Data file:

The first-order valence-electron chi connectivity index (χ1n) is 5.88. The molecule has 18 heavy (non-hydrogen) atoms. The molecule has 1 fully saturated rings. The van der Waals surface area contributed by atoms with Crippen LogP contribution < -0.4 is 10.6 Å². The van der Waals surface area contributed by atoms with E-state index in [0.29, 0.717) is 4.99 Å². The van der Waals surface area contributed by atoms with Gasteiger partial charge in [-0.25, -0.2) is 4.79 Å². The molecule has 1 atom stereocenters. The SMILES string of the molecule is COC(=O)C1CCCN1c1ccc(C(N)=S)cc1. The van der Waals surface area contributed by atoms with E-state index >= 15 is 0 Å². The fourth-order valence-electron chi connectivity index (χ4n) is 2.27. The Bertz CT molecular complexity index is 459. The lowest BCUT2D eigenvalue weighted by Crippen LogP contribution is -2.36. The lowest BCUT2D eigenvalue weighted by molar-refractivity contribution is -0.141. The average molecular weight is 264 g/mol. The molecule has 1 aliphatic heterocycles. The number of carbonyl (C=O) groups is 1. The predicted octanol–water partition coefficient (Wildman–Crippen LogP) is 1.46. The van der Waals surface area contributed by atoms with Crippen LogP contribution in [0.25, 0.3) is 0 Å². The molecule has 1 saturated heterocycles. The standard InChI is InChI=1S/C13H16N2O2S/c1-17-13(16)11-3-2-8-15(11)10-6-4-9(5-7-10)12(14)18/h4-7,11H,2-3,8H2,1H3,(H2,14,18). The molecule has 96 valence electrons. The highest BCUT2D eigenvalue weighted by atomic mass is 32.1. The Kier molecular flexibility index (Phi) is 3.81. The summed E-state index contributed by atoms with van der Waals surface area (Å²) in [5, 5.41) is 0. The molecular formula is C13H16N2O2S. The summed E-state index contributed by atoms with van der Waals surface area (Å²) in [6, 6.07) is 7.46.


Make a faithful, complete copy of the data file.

The first-order valence-electron chi connectivity index (χ1n) is 5.88. The molecule has 18 heavy (non-hydrogen) atoms. The molecule has 1 fully saturated rings. The van der Waals surface area contributed by atoms with Crippen LogP contribution < -0.4 is 10.6 Å². The van der Waals surface area contributed by atoms with E-state index in [0.29, 0.717) is 4.99 Å². The van der Waals surface area contributed by atoms with Gasteiger partial charge in [-0.25, -0.2) is 4.79 Å². The molecule has 1 atom stereocenters. The SMILES string of the molecule is COC(=O)C1CCCN1c1ccc(C(N)=S)cc1. The van der Waals surface area contributed by atoms with E-state index >= 15 is 0 Å². The fourth-order valence-electron chi connectivity index (χ4n) is 2.27. The Bertz CT molecular complexity index is 459. The lowest BCUT2D eigenvalue weighted by Crippen LogP contribution is -2.36. The lowest BCUT2D eigenvalue weighted by molar-refractivity contribution is -0.141. The average molecular weight is 264 g/mol. The molecule has 1 aliphatic heterocycles. The number of carbonyl (C=O) groups is 1. The predicted octanol–water partition coefficient (Wildman–Crippen LogP) is 1.46. The van der Waals surface area contributed by atoms with Crippen LogP contribution in [0.25, 0.3) is 0 Å². The molecule has 1 saturated heterocycles. The standard InChI is InChI=1S/C13H16N2O2S/c1-17-13(16)11-3-2-8-15(11)10-6-4-9(5-7-10)12(14)18/h4-7,11H,2-3,8H2,1H3,(H2,14,18). The molecule has 96 valence electrons. The highest BCUT2D eigenvalue weighted by atomic mass is 32.1. The Kier molecular flexibility index (Phi) is 3.81. The summed E-state index contributed by atoms with van der Waals surface area (Å²) in [5, 5.41) is 0. The molecular formula is C13H16N2O2S. The summed E-state index contributed by atoms with van der Waals surface area (Å²) in [6, 6.07) is 7.46.